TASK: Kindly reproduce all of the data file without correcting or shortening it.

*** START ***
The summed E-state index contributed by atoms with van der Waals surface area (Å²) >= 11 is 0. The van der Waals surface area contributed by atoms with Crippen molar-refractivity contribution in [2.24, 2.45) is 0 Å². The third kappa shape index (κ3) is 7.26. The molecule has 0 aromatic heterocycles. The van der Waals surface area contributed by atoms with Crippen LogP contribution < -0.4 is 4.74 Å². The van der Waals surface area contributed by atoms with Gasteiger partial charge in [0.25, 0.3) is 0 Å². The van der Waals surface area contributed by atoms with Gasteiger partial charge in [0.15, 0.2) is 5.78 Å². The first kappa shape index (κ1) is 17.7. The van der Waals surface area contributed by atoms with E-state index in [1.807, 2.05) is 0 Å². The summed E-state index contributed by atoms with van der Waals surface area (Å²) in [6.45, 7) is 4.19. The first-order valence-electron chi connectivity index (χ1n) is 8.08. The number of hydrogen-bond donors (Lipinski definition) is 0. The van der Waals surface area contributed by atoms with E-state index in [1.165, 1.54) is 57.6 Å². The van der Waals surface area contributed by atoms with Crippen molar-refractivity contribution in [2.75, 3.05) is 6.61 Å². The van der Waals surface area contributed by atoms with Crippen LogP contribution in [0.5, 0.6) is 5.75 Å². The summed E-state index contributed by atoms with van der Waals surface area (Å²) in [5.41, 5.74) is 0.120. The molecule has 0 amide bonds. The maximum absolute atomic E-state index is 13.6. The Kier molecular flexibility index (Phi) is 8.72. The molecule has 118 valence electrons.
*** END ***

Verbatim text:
The summed E-state index contributed by atoms with van der Waals surface area (Å²) >= 11 is 0. The van der Waals surface area contributed by atoms with Crippen molar-refractivity contribution in [2.24, 2.45) is 0 Å². The third kappa shape index (κ3) is 7.26. The molecule has 0 aromatic heterocycles. The van der Waals surface area contributed by atoms with Crippen LogP contribution < -0.4 is 4.74 Å². The van der Waals surface area contributed by atoms with Gasteiger partial charge in [0.25, 0.3) is 0 Å². The van der Waals surface area contributed by atoms with Gasteiger partial charge in [0.15, 0.2) is 5.78 Å². The first kappa shape index (κ1) is 17.7. The van der Waals surface area contributed by atoms with E-state index in [1.807, 2.05) is 0 Å². The summed E-state index contributed by atoms with van der Waals surface area (Å²) in [6.45, 7) is 4.19. The first-order valence-electron chi connectivity index (χ1n) is 8.08. The number of hydrogen-bond donors (Lipinski definition) is 0. The van der Waals surface area contributed by atoms with E-state index in [1.165, 1.54) is 57.6 Å². The van der Waals surface area contributed by atoms with Crippen molar-refractivity contribution in [2.75, 3.05) is 6.61 Å². The van der Waals surface area contributed by atoms with Crippen LogP contribution in [0.5, 0.6) is 5.75 Å². The summed E-state index contributed by atoms with van der Waals surface area (Å²) in [5.41, 5.74) is 0.120. The molecule has 0 amide bonds. The maximum absolute atomic E-state index is 13.6. The Kier molecular flexibility index (Phi) is 8.72. The molecule has 118 valence electrons.